Sunday, April 7, 2019

#97 / Procrastinatory Cognitions

I have been known to procrastinate. Thus, I was happy to see a full-page New York Times article, on Monday, March 25, 2019, that promised to provide me with some helpful advice on "Why You Procrastinate and How to Break the Habit." According to the article, which ran under a "Smarter Living" banner, my tendency to put off doing what I know I should be doing is a result of my "procrastinatory cognitions." Those are defined as "the ruminative, self-blaming thoughts many of us tend to have in the wake of procrastination."

The article suggests that getting to the "root cause" of procrastination requires you to "forgive yourself in the moments you procrastinate." The cure is "self-forgiveness" and "self-compassion."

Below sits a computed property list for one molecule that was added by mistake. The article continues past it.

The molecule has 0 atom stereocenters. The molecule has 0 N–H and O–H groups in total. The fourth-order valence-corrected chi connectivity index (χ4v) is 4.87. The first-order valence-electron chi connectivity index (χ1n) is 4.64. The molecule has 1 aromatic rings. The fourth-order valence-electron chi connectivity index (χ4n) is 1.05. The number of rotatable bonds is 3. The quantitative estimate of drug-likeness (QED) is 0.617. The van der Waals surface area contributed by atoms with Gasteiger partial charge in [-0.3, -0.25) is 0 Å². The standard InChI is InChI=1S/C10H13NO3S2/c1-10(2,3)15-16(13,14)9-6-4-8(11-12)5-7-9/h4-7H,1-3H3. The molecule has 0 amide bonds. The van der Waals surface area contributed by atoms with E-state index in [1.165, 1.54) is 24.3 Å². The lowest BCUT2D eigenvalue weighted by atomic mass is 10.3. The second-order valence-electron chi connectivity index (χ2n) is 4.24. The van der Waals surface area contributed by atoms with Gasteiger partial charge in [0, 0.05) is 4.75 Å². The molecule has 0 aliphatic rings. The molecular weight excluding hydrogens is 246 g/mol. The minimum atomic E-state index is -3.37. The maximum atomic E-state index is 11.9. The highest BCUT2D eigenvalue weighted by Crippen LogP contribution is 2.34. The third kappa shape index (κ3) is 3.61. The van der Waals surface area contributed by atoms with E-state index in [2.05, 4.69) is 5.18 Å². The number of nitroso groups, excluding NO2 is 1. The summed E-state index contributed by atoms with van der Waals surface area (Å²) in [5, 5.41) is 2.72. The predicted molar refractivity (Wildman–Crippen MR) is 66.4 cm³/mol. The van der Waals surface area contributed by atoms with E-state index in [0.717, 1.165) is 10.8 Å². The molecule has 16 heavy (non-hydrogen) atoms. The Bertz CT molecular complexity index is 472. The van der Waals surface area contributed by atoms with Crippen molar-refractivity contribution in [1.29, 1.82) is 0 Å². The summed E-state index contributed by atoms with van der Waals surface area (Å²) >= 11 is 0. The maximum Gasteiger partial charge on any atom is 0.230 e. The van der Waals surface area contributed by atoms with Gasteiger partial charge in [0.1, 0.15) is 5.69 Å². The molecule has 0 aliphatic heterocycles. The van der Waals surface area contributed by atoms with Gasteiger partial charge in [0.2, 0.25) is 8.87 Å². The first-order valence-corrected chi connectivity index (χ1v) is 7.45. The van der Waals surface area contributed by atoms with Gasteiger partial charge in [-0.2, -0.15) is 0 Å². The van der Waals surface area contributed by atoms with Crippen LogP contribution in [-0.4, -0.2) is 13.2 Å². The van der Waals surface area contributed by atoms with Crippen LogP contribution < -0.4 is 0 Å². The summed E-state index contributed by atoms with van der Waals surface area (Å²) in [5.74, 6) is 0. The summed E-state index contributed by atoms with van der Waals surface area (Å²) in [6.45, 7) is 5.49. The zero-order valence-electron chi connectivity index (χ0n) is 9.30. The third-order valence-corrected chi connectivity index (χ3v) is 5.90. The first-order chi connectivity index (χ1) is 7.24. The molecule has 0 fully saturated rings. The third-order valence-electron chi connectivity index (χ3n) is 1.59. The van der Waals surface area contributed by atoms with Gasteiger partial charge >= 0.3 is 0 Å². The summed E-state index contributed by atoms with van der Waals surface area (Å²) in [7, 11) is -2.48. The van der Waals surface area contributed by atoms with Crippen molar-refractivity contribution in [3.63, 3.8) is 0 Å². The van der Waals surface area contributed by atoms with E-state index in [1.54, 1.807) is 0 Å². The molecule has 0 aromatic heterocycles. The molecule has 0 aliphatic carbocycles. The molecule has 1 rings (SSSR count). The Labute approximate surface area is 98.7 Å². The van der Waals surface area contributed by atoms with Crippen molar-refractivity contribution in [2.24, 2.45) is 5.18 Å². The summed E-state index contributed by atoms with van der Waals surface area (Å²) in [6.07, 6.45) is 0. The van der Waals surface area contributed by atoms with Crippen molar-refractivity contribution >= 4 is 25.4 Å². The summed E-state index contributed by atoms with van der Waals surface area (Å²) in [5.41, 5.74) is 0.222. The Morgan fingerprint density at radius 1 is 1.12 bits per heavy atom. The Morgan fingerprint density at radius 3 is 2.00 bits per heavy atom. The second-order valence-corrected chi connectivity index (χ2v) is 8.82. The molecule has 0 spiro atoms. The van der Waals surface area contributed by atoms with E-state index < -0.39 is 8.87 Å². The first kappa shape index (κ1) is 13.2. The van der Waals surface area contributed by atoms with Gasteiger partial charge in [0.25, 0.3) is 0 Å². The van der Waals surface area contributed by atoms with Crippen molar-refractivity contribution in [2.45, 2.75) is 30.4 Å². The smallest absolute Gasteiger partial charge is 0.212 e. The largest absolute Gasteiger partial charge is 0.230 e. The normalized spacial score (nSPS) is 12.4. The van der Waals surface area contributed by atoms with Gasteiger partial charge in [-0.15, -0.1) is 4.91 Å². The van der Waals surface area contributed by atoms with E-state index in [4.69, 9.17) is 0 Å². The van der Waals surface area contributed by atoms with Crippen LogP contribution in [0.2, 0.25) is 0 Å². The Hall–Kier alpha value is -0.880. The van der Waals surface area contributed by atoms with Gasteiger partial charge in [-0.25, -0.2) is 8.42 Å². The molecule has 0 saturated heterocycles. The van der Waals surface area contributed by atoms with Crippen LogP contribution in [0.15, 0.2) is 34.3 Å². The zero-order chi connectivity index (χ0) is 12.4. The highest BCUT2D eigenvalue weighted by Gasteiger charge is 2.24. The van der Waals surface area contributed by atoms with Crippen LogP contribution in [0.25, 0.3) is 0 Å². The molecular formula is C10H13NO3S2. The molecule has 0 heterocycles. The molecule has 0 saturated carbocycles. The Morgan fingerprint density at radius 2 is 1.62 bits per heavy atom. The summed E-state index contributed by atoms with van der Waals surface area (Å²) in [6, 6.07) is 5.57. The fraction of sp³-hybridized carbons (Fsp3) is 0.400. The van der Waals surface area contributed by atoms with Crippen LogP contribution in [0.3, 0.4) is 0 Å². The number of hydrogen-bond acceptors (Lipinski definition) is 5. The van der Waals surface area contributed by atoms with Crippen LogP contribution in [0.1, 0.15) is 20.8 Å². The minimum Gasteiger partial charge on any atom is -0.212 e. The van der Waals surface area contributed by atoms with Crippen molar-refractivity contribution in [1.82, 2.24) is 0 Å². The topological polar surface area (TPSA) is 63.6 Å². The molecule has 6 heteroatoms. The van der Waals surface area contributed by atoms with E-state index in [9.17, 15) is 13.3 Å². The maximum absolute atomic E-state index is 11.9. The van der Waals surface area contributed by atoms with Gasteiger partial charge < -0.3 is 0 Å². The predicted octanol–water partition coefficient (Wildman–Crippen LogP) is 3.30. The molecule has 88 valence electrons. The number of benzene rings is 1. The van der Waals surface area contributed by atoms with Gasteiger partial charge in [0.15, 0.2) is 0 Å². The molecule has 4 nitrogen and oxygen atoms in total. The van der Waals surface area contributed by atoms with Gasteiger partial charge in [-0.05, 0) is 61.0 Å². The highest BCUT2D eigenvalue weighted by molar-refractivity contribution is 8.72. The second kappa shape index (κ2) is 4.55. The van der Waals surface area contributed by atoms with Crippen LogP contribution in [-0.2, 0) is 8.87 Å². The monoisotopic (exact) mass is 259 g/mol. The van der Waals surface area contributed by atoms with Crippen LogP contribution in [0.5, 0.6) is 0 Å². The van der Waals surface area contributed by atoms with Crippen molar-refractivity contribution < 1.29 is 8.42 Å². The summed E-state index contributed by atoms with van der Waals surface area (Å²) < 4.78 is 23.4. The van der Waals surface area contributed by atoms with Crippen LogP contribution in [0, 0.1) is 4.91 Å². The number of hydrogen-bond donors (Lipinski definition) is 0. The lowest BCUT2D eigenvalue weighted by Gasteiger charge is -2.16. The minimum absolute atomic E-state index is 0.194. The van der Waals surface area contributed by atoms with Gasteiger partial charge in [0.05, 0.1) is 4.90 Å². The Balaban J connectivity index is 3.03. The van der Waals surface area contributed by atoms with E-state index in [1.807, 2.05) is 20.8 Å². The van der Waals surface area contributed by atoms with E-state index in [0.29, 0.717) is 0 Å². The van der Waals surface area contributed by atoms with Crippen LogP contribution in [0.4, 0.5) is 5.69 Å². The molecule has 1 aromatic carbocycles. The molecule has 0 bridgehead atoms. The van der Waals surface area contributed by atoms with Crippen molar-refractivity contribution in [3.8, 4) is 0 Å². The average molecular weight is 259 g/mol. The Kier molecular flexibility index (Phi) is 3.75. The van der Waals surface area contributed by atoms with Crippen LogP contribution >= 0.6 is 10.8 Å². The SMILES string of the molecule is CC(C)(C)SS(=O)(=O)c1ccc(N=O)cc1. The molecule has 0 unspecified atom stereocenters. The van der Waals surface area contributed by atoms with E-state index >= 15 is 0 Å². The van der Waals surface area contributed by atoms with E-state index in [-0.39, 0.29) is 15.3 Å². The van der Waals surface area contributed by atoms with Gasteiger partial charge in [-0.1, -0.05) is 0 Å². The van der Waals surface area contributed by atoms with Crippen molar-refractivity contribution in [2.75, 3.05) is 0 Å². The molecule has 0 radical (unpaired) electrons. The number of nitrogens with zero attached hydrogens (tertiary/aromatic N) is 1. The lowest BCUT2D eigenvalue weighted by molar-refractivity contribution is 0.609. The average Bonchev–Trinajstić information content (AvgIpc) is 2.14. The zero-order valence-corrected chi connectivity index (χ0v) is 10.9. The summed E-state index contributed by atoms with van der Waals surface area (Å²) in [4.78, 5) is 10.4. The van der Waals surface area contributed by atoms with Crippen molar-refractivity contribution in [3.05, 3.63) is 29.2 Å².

That sounds right to me! Why should I feel guilty about playing Freecell instead of grading student papers? I am forgiven!

You know, there is some pretty good theology that supports this advice, as well as some good psychology. If you have ever succumbed to any of those "procrastinatory cognitions," you might want to check out this article. I mean it! Really! Don't delay! Do it right now! Don't wait a moment longer! 

See..... I bet you didn't click that link!

And if you didn't: Forgive and forget. 

I'm going back to Freecell, myself!

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